Normal thinking becomes architectural thinking when two criteria are met:
- Architectural thinking is thinking with a purpose. Thinking how to best articulate a complex issue, solve a problem, make a difficult decision, tell an intricate story; these are all examples of thinking with a purpose
- Architectural thinking occurs at least across 3 different dimensions. For example thinking architecturally about a new building should probably consider at least the dimensions of space, time and people (the architect that doesn’t think about the people using the building is unlikely to succeed).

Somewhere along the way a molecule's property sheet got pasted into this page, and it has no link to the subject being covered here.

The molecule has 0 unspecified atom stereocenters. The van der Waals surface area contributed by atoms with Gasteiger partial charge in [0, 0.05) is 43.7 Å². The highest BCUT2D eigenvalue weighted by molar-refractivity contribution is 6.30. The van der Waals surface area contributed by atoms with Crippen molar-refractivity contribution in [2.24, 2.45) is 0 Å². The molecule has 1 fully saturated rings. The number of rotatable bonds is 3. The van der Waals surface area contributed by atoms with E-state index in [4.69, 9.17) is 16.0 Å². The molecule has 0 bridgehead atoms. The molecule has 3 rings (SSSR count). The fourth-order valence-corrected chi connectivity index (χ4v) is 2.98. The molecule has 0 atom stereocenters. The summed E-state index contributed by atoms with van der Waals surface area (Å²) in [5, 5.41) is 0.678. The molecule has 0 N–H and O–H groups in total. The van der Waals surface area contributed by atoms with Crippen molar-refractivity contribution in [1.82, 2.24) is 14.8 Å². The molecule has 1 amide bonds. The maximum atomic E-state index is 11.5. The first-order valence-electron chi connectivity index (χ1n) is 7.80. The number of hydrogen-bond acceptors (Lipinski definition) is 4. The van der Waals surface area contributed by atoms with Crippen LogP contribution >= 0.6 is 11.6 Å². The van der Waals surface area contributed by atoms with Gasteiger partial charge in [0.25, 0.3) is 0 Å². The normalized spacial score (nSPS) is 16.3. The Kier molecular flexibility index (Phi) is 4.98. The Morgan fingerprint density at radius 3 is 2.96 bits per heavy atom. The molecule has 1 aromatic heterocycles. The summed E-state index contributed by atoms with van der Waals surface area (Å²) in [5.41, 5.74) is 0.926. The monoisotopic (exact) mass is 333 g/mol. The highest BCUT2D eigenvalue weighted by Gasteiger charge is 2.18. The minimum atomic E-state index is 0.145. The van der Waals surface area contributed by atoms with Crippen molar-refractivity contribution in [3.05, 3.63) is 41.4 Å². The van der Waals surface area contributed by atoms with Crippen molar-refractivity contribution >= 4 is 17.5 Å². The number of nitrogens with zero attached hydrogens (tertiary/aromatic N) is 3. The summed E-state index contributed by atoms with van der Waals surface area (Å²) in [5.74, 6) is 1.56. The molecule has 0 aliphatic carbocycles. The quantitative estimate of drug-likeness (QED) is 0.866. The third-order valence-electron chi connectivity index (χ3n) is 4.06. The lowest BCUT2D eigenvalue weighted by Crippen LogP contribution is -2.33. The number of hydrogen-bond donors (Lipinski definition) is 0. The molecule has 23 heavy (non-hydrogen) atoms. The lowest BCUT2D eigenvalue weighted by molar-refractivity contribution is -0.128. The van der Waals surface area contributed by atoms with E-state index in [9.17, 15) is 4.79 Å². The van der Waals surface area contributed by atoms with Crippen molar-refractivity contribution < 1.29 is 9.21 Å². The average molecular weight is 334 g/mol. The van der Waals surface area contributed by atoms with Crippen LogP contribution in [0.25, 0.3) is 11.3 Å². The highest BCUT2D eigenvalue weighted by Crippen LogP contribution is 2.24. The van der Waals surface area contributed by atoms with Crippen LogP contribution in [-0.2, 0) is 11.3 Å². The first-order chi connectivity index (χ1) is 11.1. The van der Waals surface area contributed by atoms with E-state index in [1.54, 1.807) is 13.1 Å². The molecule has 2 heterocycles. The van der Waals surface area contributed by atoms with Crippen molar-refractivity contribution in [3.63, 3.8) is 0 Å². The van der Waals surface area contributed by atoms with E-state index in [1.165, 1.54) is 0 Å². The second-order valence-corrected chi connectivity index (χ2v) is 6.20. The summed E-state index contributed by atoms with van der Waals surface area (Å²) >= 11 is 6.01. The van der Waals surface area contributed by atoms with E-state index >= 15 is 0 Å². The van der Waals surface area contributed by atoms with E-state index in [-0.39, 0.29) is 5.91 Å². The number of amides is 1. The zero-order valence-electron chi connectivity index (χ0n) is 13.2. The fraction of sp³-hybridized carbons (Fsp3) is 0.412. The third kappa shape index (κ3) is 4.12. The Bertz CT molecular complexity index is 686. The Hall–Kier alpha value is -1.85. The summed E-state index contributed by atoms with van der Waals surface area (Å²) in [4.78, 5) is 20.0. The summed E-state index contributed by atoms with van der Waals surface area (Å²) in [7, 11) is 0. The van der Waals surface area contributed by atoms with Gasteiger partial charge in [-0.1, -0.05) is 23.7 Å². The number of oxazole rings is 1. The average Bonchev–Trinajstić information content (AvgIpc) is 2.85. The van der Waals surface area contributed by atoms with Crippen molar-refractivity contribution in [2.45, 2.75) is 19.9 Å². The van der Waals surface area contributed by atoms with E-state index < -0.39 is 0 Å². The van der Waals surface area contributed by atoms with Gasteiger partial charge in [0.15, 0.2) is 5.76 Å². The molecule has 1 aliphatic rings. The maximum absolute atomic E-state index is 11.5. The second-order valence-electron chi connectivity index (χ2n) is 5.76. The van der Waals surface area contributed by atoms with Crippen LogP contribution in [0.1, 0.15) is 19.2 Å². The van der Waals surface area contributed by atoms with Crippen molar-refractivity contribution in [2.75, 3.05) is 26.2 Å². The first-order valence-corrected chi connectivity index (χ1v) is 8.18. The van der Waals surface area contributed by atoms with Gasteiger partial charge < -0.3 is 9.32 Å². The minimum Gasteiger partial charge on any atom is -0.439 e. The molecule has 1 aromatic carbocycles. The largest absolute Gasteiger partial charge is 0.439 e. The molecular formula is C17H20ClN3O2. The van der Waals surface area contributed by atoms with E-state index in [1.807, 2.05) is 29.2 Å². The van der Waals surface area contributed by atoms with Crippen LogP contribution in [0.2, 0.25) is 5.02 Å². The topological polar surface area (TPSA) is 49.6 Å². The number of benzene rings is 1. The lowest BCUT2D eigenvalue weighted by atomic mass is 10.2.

Business needs, cost, technology and users are some important dimensions (there are also others) for developing IT systems. What-Why-Who-When, Current-Target-Gap are other useful generic dimension. If you can’t find a third relevant dimension (e.g. you should only worry about cost and comfort when you buy a pair of shoes!), there is no need for architectural thinking.